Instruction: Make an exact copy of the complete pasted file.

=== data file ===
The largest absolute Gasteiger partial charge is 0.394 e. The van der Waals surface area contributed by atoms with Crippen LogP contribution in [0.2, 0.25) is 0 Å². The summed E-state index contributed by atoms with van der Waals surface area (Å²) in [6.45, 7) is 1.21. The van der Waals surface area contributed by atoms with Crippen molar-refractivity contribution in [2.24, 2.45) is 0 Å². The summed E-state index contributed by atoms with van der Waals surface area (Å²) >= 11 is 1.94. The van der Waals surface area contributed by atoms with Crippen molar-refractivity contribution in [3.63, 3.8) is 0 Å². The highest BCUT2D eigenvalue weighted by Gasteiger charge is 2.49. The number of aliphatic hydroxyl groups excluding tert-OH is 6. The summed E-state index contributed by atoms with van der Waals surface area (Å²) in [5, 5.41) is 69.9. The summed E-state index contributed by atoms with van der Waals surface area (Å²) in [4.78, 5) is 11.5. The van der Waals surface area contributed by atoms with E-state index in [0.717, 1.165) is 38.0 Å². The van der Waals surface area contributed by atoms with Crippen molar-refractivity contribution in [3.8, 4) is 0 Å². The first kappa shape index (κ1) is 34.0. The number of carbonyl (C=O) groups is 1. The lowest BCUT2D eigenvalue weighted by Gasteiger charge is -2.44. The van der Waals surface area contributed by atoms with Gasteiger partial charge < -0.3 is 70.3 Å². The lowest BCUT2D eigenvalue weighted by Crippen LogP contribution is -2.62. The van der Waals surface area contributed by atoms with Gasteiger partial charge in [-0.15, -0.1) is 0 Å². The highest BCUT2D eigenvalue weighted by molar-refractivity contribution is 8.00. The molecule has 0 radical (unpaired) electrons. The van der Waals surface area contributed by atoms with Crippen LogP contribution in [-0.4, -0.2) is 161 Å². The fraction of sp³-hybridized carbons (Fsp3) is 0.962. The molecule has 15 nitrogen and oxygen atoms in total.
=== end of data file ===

The largest absolute Gasteiger partial charge is 0.394 e. The van der Waals surface area contributed by atoms with Crippen LogP contribution in [0.2, 0.25) is 0 Å². The summed E-state index contributed by atoms with van der Waals surface area (Å²) in [6.45, 7) is 1.21. The van der Waals surface area contributed by atoms with Crippen molar-refractivity contribution in [2.24, 2.45) is 0 Å². The summed E-state index contributed by atoms with van der Waals surface area (Å²) >= 11 is 1.94. The van der Waals surface area contributed by atoms with Crippen molar-refractivity contribution in [3.63, 3.8) is 0 Å². The highest BCUT2D eigenvalue weighted by Gasteiger charge is 2.49. The number of aliphatic hydroxyl groups excluding tert-OH is 6. The summed E-state index contributed by atoms with van der Waals surface area (Å²) in [5, 5.41) is 69.9. The summed E-state index contributed by atoms with van der Waals surface area (Å²) in [4.78, 5) is 11.5. The van der Waals surface area contributed by atoms with E-state index in [0.717, 1.165) is 38.0 Å². The van der Waals surface area contributed by atoms with Crippen molar-refractivity contribution in [3.8, 4) is 0 Å². The first kappa shape index (κ1) is 34.0. The number of carbonyl (C=O) groups is 1. The lowest BCUT2D eigenvalue weighted by Gasteiger charge is -2.44. The van der Waals surface area contributed by atoms with Gasteiger partial charge < -0.3 is 70.3 Å². The lowest BCUT2D eigenvalue weighted by Crippen LogP contribution is -2.62. The van der Waals surface area contributed by atoms with Gasteiger partial charge in [-0.15, -0.1) is 0 Å². The highest BCUT2D eigenvalue weighted by molar-refractivity contribution is 8.00. The molecule has 0 radical (unpaired) electrons. The van der Waals surface area contributed by atoms with Crippen LogP contribution in [-0.4, -0.2) is 161 Å². The fraction of sp³-hybridized carbons (Fsp3) is 0.962. The molecule has 15 nitrogen and oxygen atoms in total.